In the absence of an integral paradigm capturing the complexity of current transcultural processes, it is necessary to develop a more modest phenomenology of transcultural situations. These situations articulate a transcultural agency that informs the production, diffusion and appropriation of musical materials. In an attempt to address this agency in a reflexive, non-reductionist mode, voices from the academy and from cultural institutions discuss new forms of active subject-positioning that are triggered by musical practices. Under which conditions can agency articulate itself as ‘transcultural’? How can this form of agency be observed? Is it factual in any sense? Is it a social construct or a strategy of appropriation? How does transcultural agency reconfigure the notions, concepts, and economies of music-making and diffusion? How does music relate to action? How does transcultural agency relate to the issue of social and economic power?
Agency is understood as the individual’s and collective capacity to act and to exert power (decide, make sense of, etc.) in a variety of contexts. The working hypothesis of this panel is (i) that transcultural processes affect these subjective positionings as spheres of experience and that opportunities of sense-making across cultures multiply in the global information society, and (ii) that music plays a specific role in this process. The focus on agency is bound to strengthen the situative perspective and presents an alternative to talking about globalization in terms of institutions and larger cultural and economic processes.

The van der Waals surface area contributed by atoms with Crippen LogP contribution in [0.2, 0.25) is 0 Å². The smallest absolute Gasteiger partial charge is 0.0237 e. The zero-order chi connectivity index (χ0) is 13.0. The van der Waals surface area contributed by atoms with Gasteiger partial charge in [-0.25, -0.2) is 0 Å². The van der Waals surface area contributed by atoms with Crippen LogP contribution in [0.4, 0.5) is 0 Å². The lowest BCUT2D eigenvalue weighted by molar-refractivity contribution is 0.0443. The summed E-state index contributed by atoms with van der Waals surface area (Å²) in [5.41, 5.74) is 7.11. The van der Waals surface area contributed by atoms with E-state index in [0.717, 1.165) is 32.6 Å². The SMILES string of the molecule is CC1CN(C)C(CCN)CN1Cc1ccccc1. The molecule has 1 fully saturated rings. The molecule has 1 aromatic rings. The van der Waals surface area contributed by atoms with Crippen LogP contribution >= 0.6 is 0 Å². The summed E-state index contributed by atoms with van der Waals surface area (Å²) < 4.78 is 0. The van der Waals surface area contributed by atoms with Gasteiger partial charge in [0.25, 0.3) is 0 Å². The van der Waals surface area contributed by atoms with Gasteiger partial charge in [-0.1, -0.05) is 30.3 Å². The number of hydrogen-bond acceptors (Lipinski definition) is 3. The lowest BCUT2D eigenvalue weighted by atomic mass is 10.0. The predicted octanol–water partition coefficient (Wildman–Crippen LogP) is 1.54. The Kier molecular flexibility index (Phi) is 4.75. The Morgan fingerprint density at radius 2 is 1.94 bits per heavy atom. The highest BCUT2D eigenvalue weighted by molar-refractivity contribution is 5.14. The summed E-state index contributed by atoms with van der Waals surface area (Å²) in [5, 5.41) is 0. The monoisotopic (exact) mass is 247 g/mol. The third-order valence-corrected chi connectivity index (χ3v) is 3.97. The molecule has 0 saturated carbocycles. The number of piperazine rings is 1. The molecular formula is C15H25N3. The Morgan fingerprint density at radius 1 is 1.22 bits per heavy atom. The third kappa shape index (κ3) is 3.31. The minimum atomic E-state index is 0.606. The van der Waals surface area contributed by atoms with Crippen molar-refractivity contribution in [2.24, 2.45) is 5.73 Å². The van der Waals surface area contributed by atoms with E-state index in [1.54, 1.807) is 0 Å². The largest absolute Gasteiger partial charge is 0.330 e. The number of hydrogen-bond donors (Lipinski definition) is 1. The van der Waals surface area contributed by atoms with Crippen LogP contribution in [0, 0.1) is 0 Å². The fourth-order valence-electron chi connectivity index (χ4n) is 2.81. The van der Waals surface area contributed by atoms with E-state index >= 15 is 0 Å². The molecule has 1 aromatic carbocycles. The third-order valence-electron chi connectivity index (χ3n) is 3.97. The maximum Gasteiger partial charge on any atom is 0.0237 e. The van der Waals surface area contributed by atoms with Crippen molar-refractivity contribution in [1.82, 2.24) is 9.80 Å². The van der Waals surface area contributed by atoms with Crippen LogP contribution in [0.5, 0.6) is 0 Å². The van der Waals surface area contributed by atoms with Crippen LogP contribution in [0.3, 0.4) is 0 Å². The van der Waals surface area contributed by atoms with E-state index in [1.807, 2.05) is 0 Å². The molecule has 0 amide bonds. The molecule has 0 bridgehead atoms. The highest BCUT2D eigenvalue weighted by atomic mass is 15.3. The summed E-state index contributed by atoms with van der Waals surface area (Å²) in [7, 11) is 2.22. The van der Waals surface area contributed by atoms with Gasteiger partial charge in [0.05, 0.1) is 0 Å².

The panel addresses these issues through a site-specific study of trans-local underground musical cultures in Dublin and through an in-depth study of worldwide niche audiences that group around the classical Indian style of Dhrupad.
Hosted by the Humboldt University's Chair of Transcultural Musicology.
Jaime Jones is Lecturer in Ethnomusicology and current Head of School at University College Dublin, where she teaches modules on world musics, ethnomusicology, Indian music, popular music, music and religion, and film music. Before turning to the study of ethnomusicology, Jaime trained as a pianist and composer in New York and Chicago. She completed her PhD in ethnomusicology at the University of Chicago in 2009.
Ashish Sankrityayan is an exponent of the Dagar tradition of dhrupad and is presently the Guru and Director of Dhrupad Kendra Bhopal. He received his MA in Mathematics from the University of Bombay and studied dhrupad with Ustad Rahim Fahimuddin Dagar, Ustad Zia Fariduddin Dagar and Ustad Hussain Sayeeduddin Dagar.
Dr. Sebastian Klotz is professor of Transcultural Musicology and Historical Anthropology of Music at Humboldt University Berlin. He was researcher at the Istituto Storico Germanico in Rome, Bosch Fellow at the University of Chicago and held the chair of Systematic Musicology at Leipzig University.
Prof. Dr. Lars-Christian Koch is head of the department of ethnomusicology and Berlin Phonogram Archive at the Museum of Ethnology in Berlin. He is also professor of ethnomusicology at the University of Cologne and honorary professor of ethnomusicology at the University of the Arts in Berlin. He was guest professor at the University of Vienna and at the University of Chicago.